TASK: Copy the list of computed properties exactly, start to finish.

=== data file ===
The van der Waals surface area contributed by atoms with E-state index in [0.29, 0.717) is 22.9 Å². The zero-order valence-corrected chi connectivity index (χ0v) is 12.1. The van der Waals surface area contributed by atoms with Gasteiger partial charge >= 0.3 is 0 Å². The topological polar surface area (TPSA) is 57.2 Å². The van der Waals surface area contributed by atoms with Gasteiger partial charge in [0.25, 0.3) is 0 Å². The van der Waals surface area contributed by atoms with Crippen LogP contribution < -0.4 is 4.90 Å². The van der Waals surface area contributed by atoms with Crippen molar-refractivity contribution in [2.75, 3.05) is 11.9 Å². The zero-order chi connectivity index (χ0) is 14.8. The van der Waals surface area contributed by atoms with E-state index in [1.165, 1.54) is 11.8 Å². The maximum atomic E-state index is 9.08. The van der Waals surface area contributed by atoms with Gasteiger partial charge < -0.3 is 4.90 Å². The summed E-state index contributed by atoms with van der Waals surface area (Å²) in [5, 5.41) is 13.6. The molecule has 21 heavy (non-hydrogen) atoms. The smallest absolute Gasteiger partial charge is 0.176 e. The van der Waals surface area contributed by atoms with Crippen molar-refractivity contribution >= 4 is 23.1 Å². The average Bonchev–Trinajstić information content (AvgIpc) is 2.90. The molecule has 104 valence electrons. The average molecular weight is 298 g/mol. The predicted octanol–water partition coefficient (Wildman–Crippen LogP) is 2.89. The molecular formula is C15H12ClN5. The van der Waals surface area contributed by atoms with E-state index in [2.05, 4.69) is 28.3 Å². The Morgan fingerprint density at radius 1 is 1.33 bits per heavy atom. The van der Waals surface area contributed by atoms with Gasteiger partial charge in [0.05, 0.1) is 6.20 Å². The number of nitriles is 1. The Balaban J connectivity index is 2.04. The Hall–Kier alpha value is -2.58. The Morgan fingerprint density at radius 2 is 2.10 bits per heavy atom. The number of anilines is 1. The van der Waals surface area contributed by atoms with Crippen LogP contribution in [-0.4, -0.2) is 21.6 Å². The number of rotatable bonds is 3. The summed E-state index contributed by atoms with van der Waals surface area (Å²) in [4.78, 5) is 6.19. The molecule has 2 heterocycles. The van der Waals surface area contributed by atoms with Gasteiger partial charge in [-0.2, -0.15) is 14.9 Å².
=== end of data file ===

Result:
The van der Waals surface area contributed by atoms with E-state index in [0.29, 0.717) is 22.9 Å². The zero-order valence-corrected chi connectivity index (χ0v) is 12.1. The van der Waals surface area contributed by atoms with Gasteiger partial charge >= 0.3 is 0 Å². The topological polar surface area (TPSA) is 57.2 Å². The van der Waals surface area contributed by atoms with Gasteiger partial charge in [0.25, 0.3) is 0 Å². The van der Waals surface area contributed by atoms with Crippen LogP contribution < -0.4 is 4.90 Å². The van der Waals surface area contributed by atoms with Crippen molar-refractivity contribution in [2.75, 3.05) is 11.9 Å². The zero-order chi connectivity index (χ0) is 14.8. The van der Waals surface area contributed by atoms with E-state index in [1.165, 1.54) is 11.8 Å². The maximum atomic E-state index is 9.08. The van der Waals surface area contributed by atoms with Gasteiger partial charge < -0.3 is 4.90 Å². The summed E-state index contributed by atoms with van der Waals surface area (Å²) in [5, 5.41) is 13.6. The molecule has 21 heavy (non-hydrogen) atoms. The smallest absolute Gasteiger partial charge is 0.176 e. The van der Waals surface area contributed by atoms with Crippen molar-refractivity contribution >= 4 is 23.1 Å². The average Bonchev–Trinajstić information content (AvgIpc) is 2.90. The molecule has 104 valence electrons. The average molecular weight is 298 g/mol. The predicted octanol–water partition coefficient (Wildman–Crippen LogP) is 2.89. The molecular formula is C15H12ClN5. The van der Waals surface area contributed by atoms with E-state index in [2.05, 4.69) is 28.3 Å². The Morgan fingerprint density at radius 1 is 1.33 bits per heavy atom. The van der Waals surface area contributed by atoms with Gasteiger partial charge in [0.05, 0.1) is 6.20 Å². The number of nitriles is 1. The Balaban J connectivity index is 2.04. The Hall–Kier alpha value is -2.58. The Morgan fingerprint density at radius 2 is 2.10 bits per heavy atom. The number of anilines is 1. The van der Waals surface area contributed by atoms with Crippen LogP contribution in [-0.4, -0.2) is 21.6 Å². The number of rotatable bonds is 3. The summed E-state index contributed by atoms with van der Waals surface area (Å²) in [4.78, 5) is 6.19. The molecule has 2 heterocycles. The van der Waals surface area contributed by atoms with Gasteiger partial charge in [-0.2, -0.15) is 14.9 Å².